Landing pages are heavily used to attract customers to where you want them on your website: the sales payment page being the ultimate objective for most ebusinesses. Like everything else in life, there are right ways to go about creating a landing page and a million wrong ways. Creating a good landing page is vital because this is what many first time users are going to see of your web presence, and you cannot afford for it to be the last they see of you!
Here is our simple, 7 –step program to creating a landing page which works:
Step One: Identify the USP
Every business and product will have a USP – Unique Selling Point. Your USP may be you are the cheapest company in your zip code for your product or service, provide the tastiest food, the coldest beer, the fastest, the cleanest, the loudest, the closest, the “whatever” you do which sets you apart from the rest of the competition.
A USP will usually be combined in your primary headline, but it may be relegated to a secondary headline where you already have a short and sweet headline. A good example is this one from Amazon:
“Earth’s Biggest Bookstore”
Step Two: Briefly Outline Benefits
Your USP headline attracts attention, but now you have to satisfy the customer’s initial curiosity. You should have ONE paragraph, using BULLET POINTS to answer this question from your customer, “Why do I care this product or service?”
You are outlining benefits here – what will this product do for your customer. For example:
- We are the cheapest which means you save money – GUARANTEED!
- You get the best quality – GUARANTEED!
- We deliver next day nationwide which means you don’t have to wait – GUARANTEED!
Go back and edit this paragraph continuously until you have just bare bones, so taking line one:
- We’re the cheapest so you save money – GUARANTEED!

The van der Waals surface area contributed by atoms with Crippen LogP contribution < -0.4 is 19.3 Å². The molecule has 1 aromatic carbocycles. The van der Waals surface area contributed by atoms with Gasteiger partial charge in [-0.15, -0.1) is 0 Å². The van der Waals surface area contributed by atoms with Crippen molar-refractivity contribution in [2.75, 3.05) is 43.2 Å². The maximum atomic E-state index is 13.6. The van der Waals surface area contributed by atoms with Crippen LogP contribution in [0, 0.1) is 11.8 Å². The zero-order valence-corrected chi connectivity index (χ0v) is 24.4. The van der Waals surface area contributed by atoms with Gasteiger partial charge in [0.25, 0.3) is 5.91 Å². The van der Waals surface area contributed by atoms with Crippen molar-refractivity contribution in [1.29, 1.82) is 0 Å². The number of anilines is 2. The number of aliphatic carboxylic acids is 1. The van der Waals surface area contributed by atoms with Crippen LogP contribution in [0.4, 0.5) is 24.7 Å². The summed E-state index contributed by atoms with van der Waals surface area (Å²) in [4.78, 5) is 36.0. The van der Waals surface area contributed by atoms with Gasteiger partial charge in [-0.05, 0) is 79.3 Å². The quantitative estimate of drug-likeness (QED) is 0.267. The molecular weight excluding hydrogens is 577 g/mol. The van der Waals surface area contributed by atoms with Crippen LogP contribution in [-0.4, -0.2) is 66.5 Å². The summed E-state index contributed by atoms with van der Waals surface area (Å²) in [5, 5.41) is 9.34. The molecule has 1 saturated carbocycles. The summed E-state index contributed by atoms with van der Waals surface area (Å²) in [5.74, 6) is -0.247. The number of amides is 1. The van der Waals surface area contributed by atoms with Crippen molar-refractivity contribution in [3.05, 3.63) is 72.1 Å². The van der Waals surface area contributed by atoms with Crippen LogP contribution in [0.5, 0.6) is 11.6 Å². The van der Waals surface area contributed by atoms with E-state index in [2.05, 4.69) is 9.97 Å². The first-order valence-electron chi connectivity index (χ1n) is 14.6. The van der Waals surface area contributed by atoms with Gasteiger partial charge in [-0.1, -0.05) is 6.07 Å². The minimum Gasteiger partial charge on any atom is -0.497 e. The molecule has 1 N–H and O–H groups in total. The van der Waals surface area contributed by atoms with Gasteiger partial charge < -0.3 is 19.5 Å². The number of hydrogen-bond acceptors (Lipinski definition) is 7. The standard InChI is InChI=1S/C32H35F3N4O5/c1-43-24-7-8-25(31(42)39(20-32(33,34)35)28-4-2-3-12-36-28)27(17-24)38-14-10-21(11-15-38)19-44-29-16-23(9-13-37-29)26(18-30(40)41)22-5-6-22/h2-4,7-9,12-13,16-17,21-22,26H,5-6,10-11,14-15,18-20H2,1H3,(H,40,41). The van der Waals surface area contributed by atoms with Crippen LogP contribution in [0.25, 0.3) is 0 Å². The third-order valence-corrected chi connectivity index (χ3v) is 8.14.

Step Three: Use a Picture
This is known as the “Hero Shot”; think the cowboy in the Marlboro ads or the hunk in an aftershave campaign or the smiling couples for Viagra commercials. They show the product in use, giving context which either forms an empathetic connection with the customer or appeals to their aspirations.
Typically, the hero shot will be a photo, but it can also be diagram showing where the product fits into an existing problem which is typically experienced by your target market readership, or it may be a chart showing where you rank with the competition (top!) or a simple graphic selling a number, e.g.” 50% OFF!”
Step Four: Set the Context of Use
Context of use is important, and this is closely related to step 3 and the Hero Shot. Context of use provides the user with “real life” application; for instance, if you are selling a beverage, show it being drunk – if its beer, show it being drunk in a bar; if it’s champagne, show it being drunk on a yacht on a blue sea.
Obviously photographic imagery and video are excellent for doing this, but you can also invoke context of use by displaying a client list or by using testimonials.
Step Five: Get the Customer’s Information
Ask for the user’s email and/or contact information – this is extremely important for all landing pages, but it is especially vital for landing pages selling to other businesses (B2B). In this instance, a landing page’s primary objective will probably be lead generation and unless you gain the contact information, you fail!
The best way to get contact information is to ask for it, typically providing some freebie or promotional pricing for a limited period. Use a privacy statement too – this enhances your professionalism.
Step Six: Provide a 2nd Chance Safety Net
Not every visitor will turn into a converted lead or sale and you will experience a substantial number of users who are interested in you but not ready to buy now. Provide them with a second chance to do business with you, known as a safety net, and this can take many different forms:
- Add a button for the user to subscribe to your Facebook profile, Twitter feed or other social media presence you maintain;
- Offer to email a reminder;
- Offer a freebie download such as a whitepaper; or
- Bookmark the page.
Step Seven: The Call to Action
This is the ultimate purpose of the landing page – the final act you want the user to perform and at some point you have to ask them to do it. The call to action may be to buy your product, it may be to complete a survey, to navigate through to a sales page, to pick up a phone and call your sales team, to add themselves to your email bulletin…whatever it is that you want the user to do before they leave the landing page.
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